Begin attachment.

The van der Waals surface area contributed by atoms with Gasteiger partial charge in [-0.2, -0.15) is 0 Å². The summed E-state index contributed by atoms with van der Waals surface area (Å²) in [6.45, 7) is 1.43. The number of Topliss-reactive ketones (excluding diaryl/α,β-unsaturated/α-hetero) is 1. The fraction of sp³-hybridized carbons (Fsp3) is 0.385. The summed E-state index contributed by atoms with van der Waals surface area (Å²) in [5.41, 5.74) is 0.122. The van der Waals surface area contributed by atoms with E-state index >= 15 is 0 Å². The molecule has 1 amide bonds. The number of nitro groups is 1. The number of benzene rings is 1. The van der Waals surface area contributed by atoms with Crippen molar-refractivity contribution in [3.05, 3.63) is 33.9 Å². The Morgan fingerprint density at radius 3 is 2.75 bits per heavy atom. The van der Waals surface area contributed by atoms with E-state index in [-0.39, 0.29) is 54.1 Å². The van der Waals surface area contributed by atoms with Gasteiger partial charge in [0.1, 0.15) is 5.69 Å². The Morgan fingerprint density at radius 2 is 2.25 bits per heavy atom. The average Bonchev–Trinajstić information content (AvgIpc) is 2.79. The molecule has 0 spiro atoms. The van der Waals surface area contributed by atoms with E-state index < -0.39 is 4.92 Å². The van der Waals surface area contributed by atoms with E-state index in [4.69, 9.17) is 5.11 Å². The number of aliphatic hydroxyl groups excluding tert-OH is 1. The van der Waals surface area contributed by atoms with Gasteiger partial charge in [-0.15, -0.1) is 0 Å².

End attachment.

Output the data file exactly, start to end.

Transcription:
The van der Waals surface area contributed by atoms with Gasteiger partial charge in [-0.2, -0.15) is 0 Å². The summed E-state index contributed by atoms with van der Waals surface area (Å²) in [6.45, 7) is 1.43. The number of Topliss-reactive ketones (excluding diaryl/α,β-unsaturated/α-hetero) is 1. The fraction of sp³-hybridized carbons (Fsp3) is 0.385. The summed E-state index contributed by atoms with van der Waals surface area (Å²) in [5.41, 5.74) is 0.122. The van der Waals surface area contributed by atoms with E-state index >= 15 is 0 Å². The molecule has 1 amide bonds. The number of nitro groups is 1. The number of benzene rings is 1. The van der Waals surface area contributed by atoms with Crippen molar-refractivity contribution in [3.05, 3.63) is 33.9 Å². The Morgan fingerprint density at radius 3 is 2.75 bits per heavy atom. The van der Waals surface area contributed by atoms with E-state index in [-0.39, 0.29) is 54.1 Å². The van der Waals surface area contributed by atoms with Gasteiger partial charge in [0.1, 0.15) is 5.69 Å². The Morgan fingerprint density at radius 2 is 2.25 bits per heavy atom. The average Bonchev–Trinajstić information content (AvgIpc) is 2.79. The molecule has 0 spiro atoms. The van der Waals surface area contributed by atoms with E-state index < -0.39 is 4.92 Å². The van der Waals surface area contributed by atoms with E-state index in [4.69, 9.17) is 5.11 Å². The number of aliphatic hydroxyl groups excluding tert-OH is 1. The van der Waals surface area contributed by atoms with Gasteiger partial charge in [-0.15, -0.1) is 0 Å².